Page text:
Outrage beats beauty for getting ‘green’ donations
The brain’s emotional circuits can powerfully influence environmental decisions, according to a new study. This suggests that emotional appeals may motivate environmental protection more than data-intensive arguments.
Does this offer a new approach to promoting sustainable decisions?
With natural resources under increasing threat from both human development and climate change, environmental economists have struggled to understand how the public assigns value to remaining pristine wilderness areas.
In the recent study, published in NeuroImage, environmental scientists and psychologists used fMRI brain scanning to explore how people make environmental decisions.
Lead author Nik Sawe, a PhD candidate at Stanford School of Earth, Energy and Environmental Sciences, along with associate professor of psychology Brian Knutson, wanted to better understand how people value the environment, and what types of thoughts or feelings promote valuation of these natural resources.
To answer this question, Sawe and Knutson scanned the brains of 20 participants as they decided whether to donate money to prevent proposed environmental threats to state and national parks.
Images of destruction
Viewing images of iconic parks such as Yosemite activated participants’ nucleus accumbens, a part of the brain’s reward pathway that tends to respond to enjoyable experiences, such as good food, music, or financial gain.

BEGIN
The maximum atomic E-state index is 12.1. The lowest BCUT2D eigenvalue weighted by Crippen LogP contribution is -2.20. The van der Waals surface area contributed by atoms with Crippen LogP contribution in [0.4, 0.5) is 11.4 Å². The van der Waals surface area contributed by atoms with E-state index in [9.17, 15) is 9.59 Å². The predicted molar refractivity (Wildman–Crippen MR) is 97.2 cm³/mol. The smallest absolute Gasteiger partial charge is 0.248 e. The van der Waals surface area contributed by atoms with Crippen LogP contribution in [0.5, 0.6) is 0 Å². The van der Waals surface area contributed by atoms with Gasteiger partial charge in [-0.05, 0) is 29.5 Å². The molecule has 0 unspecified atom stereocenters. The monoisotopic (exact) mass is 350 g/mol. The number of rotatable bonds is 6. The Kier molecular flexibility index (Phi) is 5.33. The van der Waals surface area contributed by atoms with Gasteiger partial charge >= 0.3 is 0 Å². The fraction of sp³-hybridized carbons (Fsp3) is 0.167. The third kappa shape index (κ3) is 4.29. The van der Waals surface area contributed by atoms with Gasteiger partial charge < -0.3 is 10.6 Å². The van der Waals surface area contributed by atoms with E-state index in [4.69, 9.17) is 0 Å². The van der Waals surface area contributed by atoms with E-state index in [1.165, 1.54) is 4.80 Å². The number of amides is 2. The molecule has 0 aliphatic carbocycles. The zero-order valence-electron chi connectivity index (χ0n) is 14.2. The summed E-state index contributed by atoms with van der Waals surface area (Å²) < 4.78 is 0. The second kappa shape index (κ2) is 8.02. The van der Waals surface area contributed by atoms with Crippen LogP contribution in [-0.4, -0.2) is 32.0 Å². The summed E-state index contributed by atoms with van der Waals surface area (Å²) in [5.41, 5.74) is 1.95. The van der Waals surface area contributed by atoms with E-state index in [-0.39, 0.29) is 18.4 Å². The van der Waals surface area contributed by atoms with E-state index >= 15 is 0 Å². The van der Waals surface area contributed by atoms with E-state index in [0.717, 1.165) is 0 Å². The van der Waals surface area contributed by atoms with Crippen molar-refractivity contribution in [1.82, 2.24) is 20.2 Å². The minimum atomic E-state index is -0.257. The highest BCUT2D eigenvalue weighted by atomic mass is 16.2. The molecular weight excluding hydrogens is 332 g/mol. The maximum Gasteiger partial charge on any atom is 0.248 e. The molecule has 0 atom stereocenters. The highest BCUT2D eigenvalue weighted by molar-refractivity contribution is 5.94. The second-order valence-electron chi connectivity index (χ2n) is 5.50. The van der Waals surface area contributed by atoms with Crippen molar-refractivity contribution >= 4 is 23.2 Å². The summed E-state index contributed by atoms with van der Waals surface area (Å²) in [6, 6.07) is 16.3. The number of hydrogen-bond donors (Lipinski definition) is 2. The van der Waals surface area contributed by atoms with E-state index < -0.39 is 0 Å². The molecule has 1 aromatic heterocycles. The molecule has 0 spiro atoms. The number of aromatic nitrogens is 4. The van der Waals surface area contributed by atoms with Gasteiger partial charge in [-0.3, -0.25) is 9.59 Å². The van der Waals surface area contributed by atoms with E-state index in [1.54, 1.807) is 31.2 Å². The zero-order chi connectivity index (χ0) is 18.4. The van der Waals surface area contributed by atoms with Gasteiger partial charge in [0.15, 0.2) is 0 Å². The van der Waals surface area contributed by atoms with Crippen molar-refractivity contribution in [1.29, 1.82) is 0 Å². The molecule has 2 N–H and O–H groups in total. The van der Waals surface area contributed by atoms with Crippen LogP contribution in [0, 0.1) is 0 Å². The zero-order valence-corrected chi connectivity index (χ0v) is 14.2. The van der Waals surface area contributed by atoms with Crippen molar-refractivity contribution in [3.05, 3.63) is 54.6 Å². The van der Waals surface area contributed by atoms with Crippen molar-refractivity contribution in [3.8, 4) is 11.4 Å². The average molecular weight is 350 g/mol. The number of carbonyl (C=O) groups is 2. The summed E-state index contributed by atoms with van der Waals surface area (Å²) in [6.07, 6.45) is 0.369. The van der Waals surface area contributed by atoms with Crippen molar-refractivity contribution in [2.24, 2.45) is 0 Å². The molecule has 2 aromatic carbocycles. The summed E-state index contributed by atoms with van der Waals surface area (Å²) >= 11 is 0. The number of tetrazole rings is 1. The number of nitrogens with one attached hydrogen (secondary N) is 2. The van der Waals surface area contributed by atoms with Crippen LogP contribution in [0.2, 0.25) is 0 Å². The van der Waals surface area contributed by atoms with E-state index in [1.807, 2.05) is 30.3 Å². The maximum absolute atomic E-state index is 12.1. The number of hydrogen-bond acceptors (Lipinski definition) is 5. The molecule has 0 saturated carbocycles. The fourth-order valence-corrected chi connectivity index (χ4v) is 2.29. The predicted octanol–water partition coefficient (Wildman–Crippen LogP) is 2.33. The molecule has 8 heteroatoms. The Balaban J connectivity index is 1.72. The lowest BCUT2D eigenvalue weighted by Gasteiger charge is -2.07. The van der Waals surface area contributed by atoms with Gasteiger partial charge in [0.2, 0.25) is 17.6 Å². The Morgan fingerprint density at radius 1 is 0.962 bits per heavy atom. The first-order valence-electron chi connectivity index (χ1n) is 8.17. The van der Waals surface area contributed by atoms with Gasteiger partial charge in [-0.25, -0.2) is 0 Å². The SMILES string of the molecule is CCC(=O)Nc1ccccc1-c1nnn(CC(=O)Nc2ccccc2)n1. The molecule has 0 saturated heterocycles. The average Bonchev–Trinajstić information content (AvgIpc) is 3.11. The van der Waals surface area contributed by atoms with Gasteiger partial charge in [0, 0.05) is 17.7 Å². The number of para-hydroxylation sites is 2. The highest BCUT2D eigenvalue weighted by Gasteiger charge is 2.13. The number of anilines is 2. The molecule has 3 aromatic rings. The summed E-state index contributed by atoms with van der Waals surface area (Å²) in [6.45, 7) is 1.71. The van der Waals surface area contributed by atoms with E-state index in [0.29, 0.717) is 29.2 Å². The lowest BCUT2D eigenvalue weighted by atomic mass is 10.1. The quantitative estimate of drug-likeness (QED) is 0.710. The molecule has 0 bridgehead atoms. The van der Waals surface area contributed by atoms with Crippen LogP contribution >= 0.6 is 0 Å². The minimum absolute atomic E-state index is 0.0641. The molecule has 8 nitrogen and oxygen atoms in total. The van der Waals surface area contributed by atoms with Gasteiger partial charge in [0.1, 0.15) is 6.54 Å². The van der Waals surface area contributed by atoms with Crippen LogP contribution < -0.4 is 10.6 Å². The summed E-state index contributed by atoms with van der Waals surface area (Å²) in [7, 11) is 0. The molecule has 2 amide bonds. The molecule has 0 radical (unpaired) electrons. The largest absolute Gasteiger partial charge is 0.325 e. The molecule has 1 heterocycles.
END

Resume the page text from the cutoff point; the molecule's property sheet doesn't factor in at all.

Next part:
But viewing images of increasingly destructive proposed land uses activated the anterior insula, which tends to anticipate negative experiences, like the loss of money or physical pain. Activity in this part of the brain predicted that subjects would donate more money to protect the parks.
“Although people felt positive emotions toward iconic parks, their willingness to donate was really driven by the negative emotions they felt toward the proposed destructive actions of a third party,” Sawe says.
This desire to protect endangered wilderness areas seemed to drive people’s willingness to donate. “This finding suggests that people were basing their valuations on the amount of outrage they felt toward damaging land uses, rather than their positive responses to the places themselves,” says Knutson.
Using neuroimaging, Sawe and Knutson were able to decipher how different brain processes influence environmental decisions. “We could predict people’s choices based on their neural activity, which revealed that emotional reactions may compete with cognitive cost-benefit analyses when people decide whether to donate to protect the environment,” Knutson says.
Environmental decision-making may be unique due to this influence of negative emotions. The influence suggests that environmental philanthropy is driven by different factors than other charitable causes. “The value we derive from the natural world may be clearest only when that world is threatened,” Sawe says.
The study marks a first step in using neuroscience to help understand individuals’ pro-environmental motivations. Sawe and Knutson are collaborating on further studies of the neuroscience behind environmental decision-making, searching for new ways to motivate more sustainable decisions.
This text is published here under a Creative Commons License.
Author: Dan Stober-Stanford University
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